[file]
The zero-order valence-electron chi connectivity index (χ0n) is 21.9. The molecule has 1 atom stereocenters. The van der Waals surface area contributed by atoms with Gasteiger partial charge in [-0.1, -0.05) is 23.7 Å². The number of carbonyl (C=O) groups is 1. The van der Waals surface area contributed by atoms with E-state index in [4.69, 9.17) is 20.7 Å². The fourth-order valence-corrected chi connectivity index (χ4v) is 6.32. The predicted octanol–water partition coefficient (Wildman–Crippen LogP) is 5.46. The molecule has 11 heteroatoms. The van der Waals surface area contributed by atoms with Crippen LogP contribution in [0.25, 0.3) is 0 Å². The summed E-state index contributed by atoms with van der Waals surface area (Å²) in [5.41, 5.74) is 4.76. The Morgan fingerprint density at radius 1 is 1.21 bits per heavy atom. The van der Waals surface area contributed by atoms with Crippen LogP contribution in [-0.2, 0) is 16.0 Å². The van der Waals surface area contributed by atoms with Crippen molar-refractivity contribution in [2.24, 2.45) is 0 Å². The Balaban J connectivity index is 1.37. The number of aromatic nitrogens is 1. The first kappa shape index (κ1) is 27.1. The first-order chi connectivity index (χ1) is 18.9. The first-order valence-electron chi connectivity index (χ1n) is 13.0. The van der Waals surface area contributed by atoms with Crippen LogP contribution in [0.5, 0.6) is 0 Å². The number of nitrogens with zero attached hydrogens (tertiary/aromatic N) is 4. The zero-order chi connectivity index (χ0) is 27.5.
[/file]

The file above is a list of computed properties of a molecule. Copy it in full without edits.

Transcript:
The zero-order valence-electron chi connectivity index (χ0n) is 21.9. The molecule has 1 atom stereocenters. The van der Waals surface area contributed by atoms with Gasteiger partial charge in [-0.1, -0.05) is 23.7 Å². The number of carbonyl (C=O) groups is 1. The van der Waals surface area contributed by atoms with E-state index in [4.69, 9.17) is 20.7 Å². The fourth-order valence-corrected chi connectivity index (χ4v) is 6.32. The predicted octanol–water partition coefficient (Wildman–Crippen LogP) is 5.46. The molecule has 11 heteroatoms. The van der Waals surface area contributed by atoms with Crippen LogP contribution in [0.25, 0.3) is 0 Å². The summed E-state index contributed by atoms with van der Waals surface area (Å²) in [5.41, 5.74) is 4.76. The Morgan fingerprint density at radius 1 is 1.21 bits per heavy atom. The van der Waals surface area contributed by atoms with Crippen LogP contribution in [-0.2, 0) is 16.0 Å². The van der Waals surface area contributed by atoms with Crippen molar-refractivity contribution in [2.24, 2.45) is 0 Å². The Balaban J connectivity index is 1.37. The number of aromatic nitrogens is 1. The first kappa shape index (κ1) is 27.1. The first-order chi connectivity index (χ1) is 18.9. The first-order valence-electron chi connectivity index (χ1n) is 13.0. The van der Waals surface area contributed by atoms with Crippen LogP contribution in [0.5, 0.6) is 0 Å². The number of nitrogens with zero attached hydrogens (tertiary/aromatic N) is 4. The zero-order chi connectivity index (χ0) is 27.5.